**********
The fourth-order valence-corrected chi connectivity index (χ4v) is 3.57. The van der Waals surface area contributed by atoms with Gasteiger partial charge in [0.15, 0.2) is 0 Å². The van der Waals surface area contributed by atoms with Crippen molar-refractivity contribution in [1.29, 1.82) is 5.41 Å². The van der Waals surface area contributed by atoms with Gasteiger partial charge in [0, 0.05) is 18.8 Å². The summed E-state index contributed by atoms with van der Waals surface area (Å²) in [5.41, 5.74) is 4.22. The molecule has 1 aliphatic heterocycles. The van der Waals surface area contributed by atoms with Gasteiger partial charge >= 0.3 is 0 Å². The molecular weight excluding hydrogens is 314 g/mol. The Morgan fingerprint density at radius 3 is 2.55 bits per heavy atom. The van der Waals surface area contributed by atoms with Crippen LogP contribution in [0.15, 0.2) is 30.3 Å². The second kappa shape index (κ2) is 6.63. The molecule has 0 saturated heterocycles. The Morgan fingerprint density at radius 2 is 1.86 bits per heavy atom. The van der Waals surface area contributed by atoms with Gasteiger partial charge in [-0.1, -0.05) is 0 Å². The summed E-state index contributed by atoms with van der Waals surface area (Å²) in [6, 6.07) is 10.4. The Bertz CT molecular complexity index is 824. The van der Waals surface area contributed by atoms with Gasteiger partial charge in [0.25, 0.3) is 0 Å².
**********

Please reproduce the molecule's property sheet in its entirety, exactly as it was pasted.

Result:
The fourth-order valence-corrected chi connectivity index (χ4v) is 3.57. The van der Waals surface area contributed by atoms with Gasteiger partial charge in [0.15, 0.2) is 0 Å². The van der Waals surface area contributed by atoms with Crippen molar-refractivity contribution in [1.29, 1.82) is 5.41 Å². The van der Waals surface area contributed by atoms with Gasteiger partial charge in [0, 0.05) is 18.8 Å². The summed E-state index contributed by atoms with van der Waals surface area (Å²) in [5.41, 5.74) is 4.22. The molecule has 1 aliphatic heterocycles. The van der Waals surface area contributed by atoms with Gasteiger partial charge >= 0.3 is 0 Å². The molecular weight excluding hydrogens is 314 g/mol. The Morgan fingerprint density at radius 3 is 2.55 bits per heavy atom. The van der Waals surface area contributed by atoms with Crippen LogP contribution in [0.15, 0.2) is 30.3 Å². The second kappa shape index (κ2) is 6.63. The molecule has 0 saturated heterocycles. The Morgan fingerprint density at radius 2 is 1.86 bits per heavy atom. The van der Waals surface area contributed by atoms with Gasteiger partial charge in [-0.1, -0.05) is 0 Å². The summed E-state index contributed by atoms with van der Waals surface area (Å²) in [6, 6.07) is 10.4. The Bertz CT molecular complexity index is 824. The van der Waals surface area contributed by atoms with Gasteiger partial charge in [0.25, 0.3) is 0 Å².